Yet, that’s not all that comes out either!

Elephants also produce huge amounts of methane gas. Properly equipped, a car could travel 20 miles on the amount of methane produced by one elephant in a single day. That also makes having an elephant in the room, a rather stinky proposition, well beyond the scope of even the strongest air freshners. Urgh!

So after exploring the barest minimum survival, “nothing fancy” requirements of that elephant living in your room, perhaps you, like me, can appreciate that it’s time to send that elephant packing.

No more being nice!!

Miss in hospital waiting for her endoscopy. So brave but she also loved having her own remote control TV!!

Miss in hospital waiting for her endoscopy. So brave but she also loved having her own remote control TV!!

The current elephant in our room is our daughter’s health. She is struggling to eat and is seriously under weight. She’s 9 years old and eats less than 500 calories most days when she should be eating upwards of 1,800. Most of the time, she can only eat very small amounts and then feels sick. She also complains about bread and potato getting stuck in her throat and troubles with reflux.

You can just imagine the stress that we’ve been through having a child who doesn’t eat. She’s now 9 and this has almost been going on almost since birth. Well-intentioned multitudes have told me that they’ve never seen a child starve themselves to death but our daughter has certainly pushed the boundaries. It might just be the gastro bug that’s been going round or our increased awareness, but she seems worse over the last couple of weeks and is arriving home from school looking weak and off-colour but perks up with food and will eat something. At the same time, she’s a pretty active kid so it’s hard to understand where she is getting that energy. It’s been very perplexing.

Late last year, we took matters in hand and over the last couple of weeks she’s had a barium meal test, an endoscopy and a tube into her nose to check her throat. She’s been so brave and gone through this with courage and strength but even though I’ve had these tests myself, it’s awful to watch her suffer. My heart aches for her and I just wish I could simply kiss her and make her better! Yet, I can’t and rather than being the strong rock I’m portraying, I want to cry and cry and cry. Crumble apart like sandcastle being swept away by a sea of tears. A bit melodramatic, I know, but she’s my little girl…our princess!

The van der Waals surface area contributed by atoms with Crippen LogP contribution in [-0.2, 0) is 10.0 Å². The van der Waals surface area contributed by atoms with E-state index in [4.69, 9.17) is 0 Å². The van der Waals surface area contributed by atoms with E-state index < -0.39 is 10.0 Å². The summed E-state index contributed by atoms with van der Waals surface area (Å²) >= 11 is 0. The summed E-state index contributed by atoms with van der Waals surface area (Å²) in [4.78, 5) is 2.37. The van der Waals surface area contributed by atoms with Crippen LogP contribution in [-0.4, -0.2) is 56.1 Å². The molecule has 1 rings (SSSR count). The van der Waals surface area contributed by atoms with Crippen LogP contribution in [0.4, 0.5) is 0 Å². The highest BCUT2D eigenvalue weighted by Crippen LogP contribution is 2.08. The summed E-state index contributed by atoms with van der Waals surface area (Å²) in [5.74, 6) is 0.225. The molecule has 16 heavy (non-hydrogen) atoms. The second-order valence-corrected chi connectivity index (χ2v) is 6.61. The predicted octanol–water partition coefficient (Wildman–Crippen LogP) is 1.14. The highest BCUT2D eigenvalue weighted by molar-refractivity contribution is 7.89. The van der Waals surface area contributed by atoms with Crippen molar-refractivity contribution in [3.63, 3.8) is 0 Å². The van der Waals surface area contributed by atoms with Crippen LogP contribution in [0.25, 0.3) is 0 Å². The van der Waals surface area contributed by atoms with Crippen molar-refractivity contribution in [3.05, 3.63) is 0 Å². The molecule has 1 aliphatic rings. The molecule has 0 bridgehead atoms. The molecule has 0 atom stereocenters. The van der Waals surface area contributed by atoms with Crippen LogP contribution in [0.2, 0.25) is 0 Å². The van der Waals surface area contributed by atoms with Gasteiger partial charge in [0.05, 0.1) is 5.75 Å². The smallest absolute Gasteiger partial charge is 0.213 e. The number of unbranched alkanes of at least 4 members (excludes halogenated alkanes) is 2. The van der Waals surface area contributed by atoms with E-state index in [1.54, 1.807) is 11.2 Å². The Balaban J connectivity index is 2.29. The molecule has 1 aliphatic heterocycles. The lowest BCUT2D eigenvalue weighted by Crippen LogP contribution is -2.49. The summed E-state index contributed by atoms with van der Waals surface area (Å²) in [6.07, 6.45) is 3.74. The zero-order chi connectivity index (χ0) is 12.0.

So for us, dealing with the elephant in the room has meant documenting what she eats and after realising how close she is to running on empty, I’ve bought her some medical food replacement drinks to at least try to bridge the gap while we seek answers.

I know I probably should’ve been looking into her calorie intake before, but I’ve been trying to keep this low key. I don’t want this thing to evolve into an eating disorder and I wasn’t sure that teaching a child who doesn’t eat about calories was a good thing. The same goes with getting on the scales. I also don’t want her feeling bad about herself or thinking that she’s faulty in some way. I would love to be thin but the more I look into how she is, the more I’m noticing that she’s becoming like a car running out of fuel. Moreover, I’m also realising that whatever the elephant in the room might be, identification, classification and treatment are beyond my capabilities.

I don’t know whether my awareness has just increased but she’s seemed worse this last week. She’s come home from school really tired and lethargic a few times. Feeling completely confused, stressed and perplexed; I didn’t even know which doctor to call or whether I should go to emergency or what. I’m trying to limit her doctor’s appointments and so I needed to pick the right doctor out of the hat. After flapping around all week and getting some good advice from the pharmacist and some food replacement drinks, I finally rang her paediatrician yesterday. I was trying to get my story out and convey some sense of urgency but didn’t need to. She gave me an appointment this very Monday. The only thing worse than having to beg and plead for an emergency appointment is being offered one. Then, you know that your worries are really something to worry about.